Friday, 31 January 2014

Scarlett Johansson Sticks with SodaStream!

THE actress Scarlett Johansson has stepped down as an Ambassador for Oxfam because of her new job advertising SodaStream, a company which operates in the illegal settlement Ma’ale Adumim, in the Occupied West Bank.  Scarlett Johansson and Oxfam faced pressure from the Boycott Divestment and Sanctions (BDS) campaign who demanded that Scarlett Johansson cut her ties with SodaStream, or Oxfam cut their ties with Scarlett Johansson.

She will remain a brand ambassador for SodaStream, which has a factory in the Jewish settlement of Maale Adumim.   The settlements are considered illegal under international law, though Israel disputes this.

The Director of Palestine Solidarity Campaign, Sarah Colborne, said:
'Scarlett Johansson's decision to represent SodaStream clearly violated Oxfam's policy of supporting human rights and justice.  By choosing to represent a company that operates in an illegal settlement on stolen Palestinian land, she has already suffered major reputational damage. And by prioritising SodaStream over Oxfam, she has decided to profit from occupation, rather than challenge global poverty.   We thank all our supporters who made it clear to Oxfam that they needed to break from Scarlett Johansson.  And we thank Oxfam for supporting the rights of Palestinians.'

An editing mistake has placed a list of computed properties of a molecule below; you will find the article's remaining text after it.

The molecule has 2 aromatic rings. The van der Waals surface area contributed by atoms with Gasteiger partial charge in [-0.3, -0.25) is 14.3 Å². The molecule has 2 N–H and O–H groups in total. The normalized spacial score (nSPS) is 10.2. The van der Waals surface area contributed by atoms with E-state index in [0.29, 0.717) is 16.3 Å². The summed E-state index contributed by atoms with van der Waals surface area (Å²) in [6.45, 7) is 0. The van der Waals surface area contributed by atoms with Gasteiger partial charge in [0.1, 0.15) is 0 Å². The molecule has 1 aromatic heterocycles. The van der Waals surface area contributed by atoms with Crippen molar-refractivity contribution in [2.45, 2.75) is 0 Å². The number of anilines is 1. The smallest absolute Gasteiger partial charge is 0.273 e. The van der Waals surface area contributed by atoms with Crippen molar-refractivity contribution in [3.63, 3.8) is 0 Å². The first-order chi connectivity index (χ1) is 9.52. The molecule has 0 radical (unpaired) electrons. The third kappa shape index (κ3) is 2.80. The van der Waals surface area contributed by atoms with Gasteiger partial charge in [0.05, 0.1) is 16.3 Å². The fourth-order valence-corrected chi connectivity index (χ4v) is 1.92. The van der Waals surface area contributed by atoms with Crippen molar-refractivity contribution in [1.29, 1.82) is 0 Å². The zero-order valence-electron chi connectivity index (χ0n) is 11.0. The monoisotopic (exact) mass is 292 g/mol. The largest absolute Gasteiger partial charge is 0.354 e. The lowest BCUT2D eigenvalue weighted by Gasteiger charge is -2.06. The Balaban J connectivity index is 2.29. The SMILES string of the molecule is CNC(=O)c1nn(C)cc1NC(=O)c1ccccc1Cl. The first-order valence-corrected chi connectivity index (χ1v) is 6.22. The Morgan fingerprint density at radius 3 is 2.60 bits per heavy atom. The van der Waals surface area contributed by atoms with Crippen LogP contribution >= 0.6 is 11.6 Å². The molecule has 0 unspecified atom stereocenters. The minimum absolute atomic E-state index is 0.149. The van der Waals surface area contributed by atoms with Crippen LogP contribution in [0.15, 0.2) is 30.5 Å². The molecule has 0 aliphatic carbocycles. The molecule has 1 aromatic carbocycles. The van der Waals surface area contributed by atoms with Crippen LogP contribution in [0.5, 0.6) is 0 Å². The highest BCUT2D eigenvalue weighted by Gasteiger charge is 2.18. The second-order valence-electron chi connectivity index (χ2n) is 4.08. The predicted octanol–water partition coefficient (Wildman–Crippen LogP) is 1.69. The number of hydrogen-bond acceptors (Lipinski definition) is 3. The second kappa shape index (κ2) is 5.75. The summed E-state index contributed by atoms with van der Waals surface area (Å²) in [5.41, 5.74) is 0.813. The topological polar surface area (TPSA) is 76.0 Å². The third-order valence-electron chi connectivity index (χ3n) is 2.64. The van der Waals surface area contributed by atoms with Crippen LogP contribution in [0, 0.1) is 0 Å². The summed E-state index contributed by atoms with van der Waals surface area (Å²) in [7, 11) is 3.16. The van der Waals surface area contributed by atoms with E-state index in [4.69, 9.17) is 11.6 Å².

Oxfam have issued a statement saying that 'Ms. Johansson’s role promoting the company SodaStream is incompatible with her role as an Oxfam Global Ambassador.'

Channel 4’s new series The Jump is sponsored by SodaStream.  Protesters are saying Channel 4  should not accept sponsorship from SodaStream because of human rights and international law and calling for on people to support protests in Brighton and London against shops stocking SodaStream.

Jonathan Cook, a journalist based in the Middle East, writes that 'no one comes out of this affair looking good'.  

Cook says on his blog that:
'Oxfam’s dithering and its final efforts to allow Johansson to present this as a resignation rather than a dismissal reinforces the point I made yesterday about how money talks, even for Oxfam.'

According to Cook:
'The charity (Oxfam) needs pretty ambassadors to raise funds and to gain media attention. Treating Johansson harshly, even now when the relationship is over, might put off other Hollywood starlets who hope to burnish their humanitarian credentials – at least as long as the work doesn’t interfere with their opportunities to make money, even when it comes at the expense of other people’s freedom.'

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